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Mr. PETTENGILL. Once a year, or twice a year?
Mr. O'BRIEN. Yes, sir.

Mr. PETTENGILL. And if they do not do that they are not acting within the public interest?

Mr. O'BRIEN. Well, you may say that; yes, sir. I do not think the situation in that particular regard is grave enough to warrant the apprehension that apparently exists regarding it.

The corporations listed on the exchange, I believe them to be well managed in the majority of cases, perhaps in all cases. We have had no quarrel with their statements.

Mr. PETTENGILL. What is your basis of your belief, if you have no audit to go on?

Mr. O'BRIEN. We have yearly audits, sir.
Mr. PEITENGILL. I beg your pardon.
Mr. O'BRIEN. We have audits once a year from these corporations.
Mr. PETTENGILL. Are they independently audited?

Mr. O'BRIEN. Some are, some are not. Some have independent audits.

Mr. PETTENGILL. Well, after 3 or 4 years of fraud that has been shown to be going on over this country, are you not a little bit shy of company-audited accounts?

Mr. O'BRIEN. I may say we are. But, it is not the corporations themselves, I think, that are to blame for the result of what has happened in the last 4 years and that is not the reason for this agreement. I will agree to that. But, I would not think that any corporation would refuse ultimately to do as we have asked them to do. We just have not put pressure or a time limit on it and as I tell you, the response to that by the corporations has been surprisingly cooperative.

Mr. PETTENGILL. You say that you have not put pressure upon them to do it?

Mr. O'BRIEN. No, sir; simply suggested it, believing that that will get the results.

Mr. PETTENGILL. Well, if the new regulations are in the public interest and you have, as I believe thoroughly that you personally do, have a sincere desire to protect the public, then it seems to me that a little pressure would not be a bad thing right now.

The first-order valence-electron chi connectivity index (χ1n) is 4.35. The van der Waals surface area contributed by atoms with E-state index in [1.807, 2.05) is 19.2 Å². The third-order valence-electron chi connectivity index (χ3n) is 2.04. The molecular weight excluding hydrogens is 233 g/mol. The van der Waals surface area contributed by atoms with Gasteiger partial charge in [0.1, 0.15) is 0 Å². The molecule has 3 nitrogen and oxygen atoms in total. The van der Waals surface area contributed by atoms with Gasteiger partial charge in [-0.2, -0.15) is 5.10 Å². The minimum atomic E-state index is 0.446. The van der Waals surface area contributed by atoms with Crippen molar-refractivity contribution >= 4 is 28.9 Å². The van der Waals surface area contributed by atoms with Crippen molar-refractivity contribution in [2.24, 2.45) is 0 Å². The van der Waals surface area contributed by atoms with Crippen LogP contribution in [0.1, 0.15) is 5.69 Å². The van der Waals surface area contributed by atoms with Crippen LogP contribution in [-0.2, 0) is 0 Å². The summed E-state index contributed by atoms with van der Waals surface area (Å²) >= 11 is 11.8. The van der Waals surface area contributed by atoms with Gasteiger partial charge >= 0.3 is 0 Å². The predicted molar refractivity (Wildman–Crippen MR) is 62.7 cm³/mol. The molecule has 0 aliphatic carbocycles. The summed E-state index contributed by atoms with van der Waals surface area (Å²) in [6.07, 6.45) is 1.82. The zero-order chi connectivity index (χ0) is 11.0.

Mr. O'BRIEN. Well, if I may say so, I do not think that time enough has elapsed to make that advisable. I think our success in getting over 200 corporations, who are not bound to give them to us, to accede to our request is a fine indication.

Mr. PETTENGILL. I say that is very credible with respect to those who did it.

Mr. O'BRIEN. Yes, sir.

Mr. PETTENGILL. Í do not think it is entirely to the credit of the 200 corporations listed on your exchange, who in the course of a year have not yet done it.

Mr. O'BRIEN. That sounds logical, and is; but I do not believe that they are going to refuse. I believe that we will get complete, 100 percent, cooperation in that particular move.

Mr. PETTENGILL. Well, the reason I have made these question, Mr. O'Brien, is I would like to see these stock exchanges regulating themselves.

Mr. O'BRIEN. Yes, sir.

Mr. PETTENGILL. In the public interest.
Mr. O'BRIEN. Yes, sir.

Mr. PETTENGILL. But, your experience since March 21, 1933, does not indicate any self-regulation is very effective, because, from your own statement, it is only 50 percent effective.

Mr. O'BRIEN. Well, if that were not almost a voluntary thing on the part of the corporations, I would agree with you. I do believe that the corporations, by and large, whose securities are listed on our exchange are willing and anxious to cooperate in the public good. Some of them may be slower than others in complying with the regulations in connection with that decision; but I would not take that to be or take it that they feel they are unwilling or are not going to cooperate simply because they have not done it up to now.

Mr. PETTENGILL. On page 5 of those regulations, of May 17, 1933Mr. O'BRIEN. Yes, sir. Mr. PETTENGILL. Now, those regulations are in force now with respect to every man on the floor?

Mr. O'BRIEN. Yes, sir; or off of the floor. Mr. PETTENGILL. There is nothing voluntary about his complying with them, is there?

Mr. O'BRIEN. No, sir.
Mr. PETTENGILL. Those would be obligatory?

Mr. O'BRIEN. They are bound by our rules. They cover our own members, over whom we have control.

Mr. PETTENGILL. That is right.
Mr. O'BRIEN. Yes.
Mr. PETTENGILL. Have you ever suspended a member?
Mr. O'BRIEN. Yes, sir.
Mr. PETTENGILL. How often has that happened?

Mr. O'BRIEN. It does not happen very often, Mr. Pettengill, and there is a simple answer to that: A man on the exchange has a means of livelihood in the membership that he has bought. He knows the rules and regulations of the exchange and self-preservation and interest of his own well-being, almost, prevents him from breaking rules so evidently open that we could expel him.

Mr. PETTENGILL. Then, what was the reason, if there was a reason, why you felt it more necessary on May 17, 1933, to put into force these much more stringent provisions?